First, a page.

Review of Pediatric Type 2 Diabetes Treatments

The literature on pediatric diabetes treatment was analyzed from 1990 to 2016
The literature on pediatric diabetes treatment was analyzed from 1990 to 2016

For pediatric patients with type 2 diabetes, metformin and insulin continue to be the mainstay of treatment, study authors concluded in a review published in Annals of Pharmacotherapy.

Jennifer D. Smith, PharmD, and colleagues from Campbell University College of Pharmacy & Health Sciences, Buies Creek, NC, reviewed the current literature for the efficacy and safety of available treatment for pediatric type 2 diabetes. They conducted a search from January 1990–April 2016 and extracted relevant articles and preliminary clinical trial data on metformin, insulin, sulfonylureas, thiazolidinediones (TZDs), glucagon-like peptide-1 (GLP-1) receptor agonists, dipeptidyl peptidase-4 (DPP-4) inhibitors, and alpha-glucosidase inhibitors for the treatment of pediatric type 2 diabetes.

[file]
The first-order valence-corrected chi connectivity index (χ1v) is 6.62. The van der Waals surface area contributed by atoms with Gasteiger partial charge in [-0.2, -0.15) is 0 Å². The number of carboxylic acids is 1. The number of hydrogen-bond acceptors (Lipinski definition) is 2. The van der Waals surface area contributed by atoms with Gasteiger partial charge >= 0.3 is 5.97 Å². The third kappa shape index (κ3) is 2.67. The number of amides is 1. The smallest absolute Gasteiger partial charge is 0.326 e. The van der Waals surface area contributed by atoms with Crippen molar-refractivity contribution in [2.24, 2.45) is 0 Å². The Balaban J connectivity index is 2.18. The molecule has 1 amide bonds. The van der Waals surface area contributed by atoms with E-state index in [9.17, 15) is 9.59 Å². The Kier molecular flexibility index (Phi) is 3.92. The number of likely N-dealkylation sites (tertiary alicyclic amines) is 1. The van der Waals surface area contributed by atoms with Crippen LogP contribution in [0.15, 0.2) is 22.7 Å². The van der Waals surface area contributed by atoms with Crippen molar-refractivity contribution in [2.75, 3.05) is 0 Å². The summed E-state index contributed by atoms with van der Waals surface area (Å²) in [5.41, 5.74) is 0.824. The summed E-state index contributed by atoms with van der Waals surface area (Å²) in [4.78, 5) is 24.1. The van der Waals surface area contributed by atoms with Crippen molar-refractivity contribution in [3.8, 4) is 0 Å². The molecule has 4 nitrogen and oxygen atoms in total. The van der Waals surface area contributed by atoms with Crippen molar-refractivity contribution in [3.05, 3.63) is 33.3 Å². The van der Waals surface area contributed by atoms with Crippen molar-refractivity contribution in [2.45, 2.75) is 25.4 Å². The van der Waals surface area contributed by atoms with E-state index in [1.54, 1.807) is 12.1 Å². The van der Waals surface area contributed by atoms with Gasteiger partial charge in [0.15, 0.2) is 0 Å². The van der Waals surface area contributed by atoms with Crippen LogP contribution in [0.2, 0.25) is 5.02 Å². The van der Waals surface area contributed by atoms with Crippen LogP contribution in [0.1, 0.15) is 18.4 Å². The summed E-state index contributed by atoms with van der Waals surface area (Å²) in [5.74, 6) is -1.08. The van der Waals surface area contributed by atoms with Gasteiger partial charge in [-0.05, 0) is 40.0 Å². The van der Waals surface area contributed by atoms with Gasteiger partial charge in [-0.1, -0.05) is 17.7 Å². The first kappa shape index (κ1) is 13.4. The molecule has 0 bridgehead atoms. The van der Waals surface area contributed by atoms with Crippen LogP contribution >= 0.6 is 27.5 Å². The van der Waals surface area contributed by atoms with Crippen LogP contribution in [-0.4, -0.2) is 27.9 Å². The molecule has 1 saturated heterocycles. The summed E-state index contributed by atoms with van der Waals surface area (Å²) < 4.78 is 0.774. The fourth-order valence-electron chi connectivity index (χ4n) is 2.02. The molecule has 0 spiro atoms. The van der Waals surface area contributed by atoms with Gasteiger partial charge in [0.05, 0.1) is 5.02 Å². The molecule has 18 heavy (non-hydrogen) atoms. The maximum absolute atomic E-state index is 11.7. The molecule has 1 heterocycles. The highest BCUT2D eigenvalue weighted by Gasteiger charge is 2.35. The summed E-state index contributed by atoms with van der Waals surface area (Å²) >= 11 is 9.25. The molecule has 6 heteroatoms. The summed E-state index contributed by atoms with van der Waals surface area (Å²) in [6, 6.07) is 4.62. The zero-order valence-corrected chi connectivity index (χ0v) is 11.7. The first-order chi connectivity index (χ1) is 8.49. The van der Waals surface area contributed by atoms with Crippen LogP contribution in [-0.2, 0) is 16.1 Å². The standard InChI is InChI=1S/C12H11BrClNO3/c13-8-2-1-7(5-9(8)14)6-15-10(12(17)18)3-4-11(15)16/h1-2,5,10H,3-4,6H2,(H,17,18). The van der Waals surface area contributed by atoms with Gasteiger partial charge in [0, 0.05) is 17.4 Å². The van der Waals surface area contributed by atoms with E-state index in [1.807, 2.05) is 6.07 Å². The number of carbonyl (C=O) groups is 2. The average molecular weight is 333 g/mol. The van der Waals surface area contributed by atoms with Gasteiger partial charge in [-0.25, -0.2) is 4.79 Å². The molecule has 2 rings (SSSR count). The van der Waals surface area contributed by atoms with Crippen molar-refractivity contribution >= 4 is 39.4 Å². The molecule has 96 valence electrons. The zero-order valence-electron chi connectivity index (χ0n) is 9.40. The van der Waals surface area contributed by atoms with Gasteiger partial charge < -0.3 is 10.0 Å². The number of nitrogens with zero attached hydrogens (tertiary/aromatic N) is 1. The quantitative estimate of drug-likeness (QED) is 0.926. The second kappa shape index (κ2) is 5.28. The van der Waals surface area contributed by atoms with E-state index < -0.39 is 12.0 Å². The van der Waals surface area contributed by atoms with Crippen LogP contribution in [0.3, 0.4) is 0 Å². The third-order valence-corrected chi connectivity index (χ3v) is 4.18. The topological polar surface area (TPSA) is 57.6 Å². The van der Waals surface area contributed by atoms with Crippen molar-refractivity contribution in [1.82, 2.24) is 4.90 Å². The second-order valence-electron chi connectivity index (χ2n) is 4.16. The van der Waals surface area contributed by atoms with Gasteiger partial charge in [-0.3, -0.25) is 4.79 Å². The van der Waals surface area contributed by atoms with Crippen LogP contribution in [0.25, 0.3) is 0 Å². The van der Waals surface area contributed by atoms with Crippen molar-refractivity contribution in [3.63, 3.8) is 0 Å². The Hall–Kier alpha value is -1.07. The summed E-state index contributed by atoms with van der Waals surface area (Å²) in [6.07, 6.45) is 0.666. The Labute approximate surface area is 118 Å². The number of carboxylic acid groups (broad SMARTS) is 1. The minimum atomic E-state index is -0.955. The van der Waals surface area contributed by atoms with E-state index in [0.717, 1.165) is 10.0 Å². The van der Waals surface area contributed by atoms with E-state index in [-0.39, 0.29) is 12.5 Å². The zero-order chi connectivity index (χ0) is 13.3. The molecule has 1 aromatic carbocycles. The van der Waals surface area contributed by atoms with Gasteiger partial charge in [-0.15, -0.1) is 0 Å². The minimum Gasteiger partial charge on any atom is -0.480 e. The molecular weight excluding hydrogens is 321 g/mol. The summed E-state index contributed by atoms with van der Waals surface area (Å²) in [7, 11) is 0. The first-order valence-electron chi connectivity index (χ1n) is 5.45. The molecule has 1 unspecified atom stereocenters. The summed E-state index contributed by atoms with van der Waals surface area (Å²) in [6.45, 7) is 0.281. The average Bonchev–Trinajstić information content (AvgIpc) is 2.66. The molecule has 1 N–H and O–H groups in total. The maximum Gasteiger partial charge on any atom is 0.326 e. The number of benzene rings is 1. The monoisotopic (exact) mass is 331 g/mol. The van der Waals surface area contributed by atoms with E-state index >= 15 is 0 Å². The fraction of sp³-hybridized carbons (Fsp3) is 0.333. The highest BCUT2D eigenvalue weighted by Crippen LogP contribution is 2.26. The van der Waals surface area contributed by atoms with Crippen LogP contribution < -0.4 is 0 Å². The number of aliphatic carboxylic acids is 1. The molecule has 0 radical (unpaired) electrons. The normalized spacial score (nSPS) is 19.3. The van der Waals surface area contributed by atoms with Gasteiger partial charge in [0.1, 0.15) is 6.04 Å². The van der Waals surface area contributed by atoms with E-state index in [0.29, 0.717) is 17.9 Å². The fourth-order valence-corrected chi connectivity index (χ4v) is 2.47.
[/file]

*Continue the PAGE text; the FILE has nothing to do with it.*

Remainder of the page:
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The study authors found that metformin (as studied in 4 trials) and premixed insulin appeared to be safe and effective for pediatric patients with type 2 diabetes. Also, TZDs were well tolerated and resulted in favorable outcomes but "may have limited applicability"; incretin-based agents also showed favorable outcomes but with limited safety and efficacy data. A sulfonylurea produced favorable HbA1c reduction but was also linked with significant weight increase.

Dr. Smith added that other agents were studied in several trials with unpublished results but no statistical analyses were reported. In general, more conclusive studies are needed to help with evidence-based guidance for the treatment of type 2 diabetes in the pediatric population.

For more information visit aop.sagepub.com.

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